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United States v. Calmese

United States District Court, E.D. Missouri, Eastern Division

November 1, 2016

UNITED STATES OF AMERICA, Plaintiff,
v.
KHELBY L. CALMESE, Defendant.

          ORDER

          CAROL E. JACKSON, UNITED STATES DISTRICT JUDGE

         Pursuant to 28 U.S.C. § 636(b), all pretrial matters in this case were referred to United States Magistrate Judge Shirley Padmore Mensah for determination and recommended disposition, where appropriate. On October 7, 2016, Judge Mensah issued a Report and Recommendation with respect to the motions filed by defendant Khelby L. Calmese to suppress evidence and statements. The defendant has now filed objections to the recommendation that his motions be denied. The United States has not filed a response and the time allowed for doing so has expired.

         Pursuant to 28 U.S.C. § 636(b)(1), the district judge is required to make a de novo determination of the specified proposed findings and recommendations of the magistrate judge to which objection is made. Here, the Court has reviewed the defendant's motions, the government's responses, and the testimony and evidence presented at the suppression hearing.

         A. Warrantless Arrest of Defendant

         According to the evidence, the police made a decision to stop the defendant after they observed him failing to obey a stop sign, failing to use his vehicle's turn signal, and driving erratically and at a high rate of speed. The traffic violations established probable cause for the stop. See United States v. Gunnell, 775 F.3d 1079, 1083 (8th Cir. 2015) (police had probable cause to conduct a traffic stop after observing defendant exceed the speed limit). Thus, the police did not violate the defendant's rights by approaching the defendant to investigate the traffic violations.

         However, before the police could effect a traffic stop, the defendant engaged in conduct that was unusual under the circumstances and that served to raise the officers' suspicions. He abruptly parked and exited his car, leaving the door open and the lights on, and began walking toward an apartment building. When an officer approached and said he wanted to talk to the defendant about his driving, the defendant continued walking away. He did not stop walking even when ordered to do so. The defendant then pulled out a firearm and began running. He entered the apartment building, leaving the door open and keys in the lock. Based on the defendant's conduct, the officers had a reasonable, articulable suspicion of criminal activity sufficient to justify an investigatory stop. See Terry v. Ohio, 392 U.S. 1, 21 (1968); United States v. Horton, 611 F.3d 936, 940 (8th Cir. 2010). It is immaterial that carrying a concealed firearm is legal under Missouri law or that the police did not know that the defendant was a convicted felon. It is the totality of the defendant's conduct that justified the actions taken by the police. See United States v. Linkous, 285 F.3d 716, 720 (8th Cir. 2002) (“Whether an officer has reasonable suspicion to expand the scope of a traffic stop is determined by looking at ‘the totality of the circumstances, in light of the officer's experience.'” [quoting United States v. Dodson, 109 F.3d 486, 488 (8th Cir. 1997)]).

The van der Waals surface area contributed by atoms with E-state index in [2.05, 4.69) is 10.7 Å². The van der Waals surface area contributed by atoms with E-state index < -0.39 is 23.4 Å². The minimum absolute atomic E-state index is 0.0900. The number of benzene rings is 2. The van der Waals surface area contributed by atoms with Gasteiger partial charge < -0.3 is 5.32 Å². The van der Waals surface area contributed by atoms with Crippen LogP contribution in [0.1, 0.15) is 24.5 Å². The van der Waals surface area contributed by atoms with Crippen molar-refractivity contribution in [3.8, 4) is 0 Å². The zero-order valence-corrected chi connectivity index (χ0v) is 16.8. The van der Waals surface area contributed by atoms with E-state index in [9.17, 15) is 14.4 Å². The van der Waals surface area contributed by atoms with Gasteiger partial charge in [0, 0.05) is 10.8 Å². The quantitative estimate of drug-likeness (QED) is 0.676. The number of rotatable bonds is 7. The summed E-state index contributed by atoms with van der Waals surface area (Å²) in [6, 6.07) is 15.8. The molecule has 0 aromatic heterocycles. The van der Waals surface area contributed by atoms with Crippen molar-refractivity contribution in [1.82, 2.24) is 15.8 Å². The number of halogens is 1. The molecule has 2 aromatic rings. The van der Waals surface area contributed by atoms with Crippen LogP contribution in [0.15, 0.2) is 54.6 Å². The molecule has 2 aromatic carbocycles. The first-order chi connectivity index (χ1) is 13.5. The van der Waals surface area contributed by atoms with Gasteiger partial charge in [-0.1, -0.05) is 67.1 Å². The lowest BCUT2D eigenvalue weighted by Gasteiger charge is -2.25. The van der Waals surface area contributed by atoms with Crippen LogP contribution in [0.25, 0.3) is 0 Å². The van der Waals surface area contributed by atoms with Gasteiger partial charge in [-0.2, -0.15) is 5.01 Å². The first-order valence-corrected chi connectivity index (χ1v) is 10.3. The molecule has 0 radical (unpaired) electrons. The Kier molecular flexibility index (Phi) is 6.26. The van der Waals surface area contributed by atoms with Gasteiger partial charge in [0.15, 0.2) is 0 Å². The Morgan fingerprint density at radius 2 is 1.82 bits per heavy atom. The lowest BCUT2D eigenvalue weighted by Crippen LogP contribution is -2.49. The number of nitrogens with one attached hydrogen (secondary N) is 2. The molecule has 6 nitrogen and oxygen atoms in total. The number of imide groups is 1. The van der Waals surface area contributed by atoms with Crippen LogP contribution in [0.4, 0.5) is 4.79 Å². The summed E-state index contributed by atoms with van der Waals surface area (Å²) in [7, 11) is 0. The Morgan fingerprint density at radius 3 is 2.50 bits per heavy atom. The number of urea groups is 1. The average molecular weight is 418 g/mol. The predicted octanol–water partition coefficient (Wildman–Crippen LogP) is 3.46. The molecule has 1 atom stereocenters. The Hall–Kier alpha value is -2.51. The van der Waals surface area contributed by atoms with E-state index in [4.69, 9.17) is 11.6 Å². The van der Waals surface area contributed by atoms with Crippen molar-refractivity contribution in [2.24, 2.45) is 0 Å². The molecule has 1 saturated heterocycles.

Moreover, under Missouri law, the crime of resisting arrest is committed when a person flees from a police officer attempting to make a lawful arrest, stop or detention. Mo. Rev. Stat. 575.150. Thus, the defendant's refusal to stop to address the traffic violations when he was asked to do so by a police officer established probable cause to believe that he was committing a crime. See United States v. Sledge, 460 F.3d 963, 966 (8th Cir. 2006) (there was probable cause to arrest defendant for obstructing a peace officer, in violation of Nebraska law, when defendant ran from police during an investigatory detention).

         The Court concludes that the defendant's arrest did not violate the Fourth Amendment.

         B. Defendant's Statements

         The evidence presented during the suppression hearing establishes that the defendant was given the Miranda warnings after being taken into custody by the police. See Miranda v. Arizona, 384 U.S. 436, 470-72 (1966). The evidence further establishes that the defendant acknowledged that he understood his rights, he was not under the influence of drugs or alcohol, and he was not threatened or otherwise coerced to make a statement.

         The defendant argues that the absence of a signed, written waiver of his rights impugns the credibility of the police officers. However, nothing in Miranda or its progeny requires that an effective waiver of rights be in writing. In determining whether a statement should be suppressed, the focus is on the voluntariness of the defendant's statement. And voluntariness does not depend on whether the waiver of rights was made orally or in writing.

         The Court concludes that the defendant's statements were voluntarily made and no Fifth Amendment violation occurred. Therefore, the statements will not be suppressed.

         C. Warrantless Searches

         After the defendant was given the Miranda warnings, he signed a consent to search form giving the police permission to search his vehicle and the apartment he entered. It is undisputed that no threats, promises, or deceptive measures were employed by the police to procure the defendant's consent. Further, the form he signed clearly advised him of his right to refuse to consent. Thus, the evidence establishes that the defendant's consent to the search was voluntary. The fact that the defendant was in custody at the time he consented to the search does not vitiate the ...


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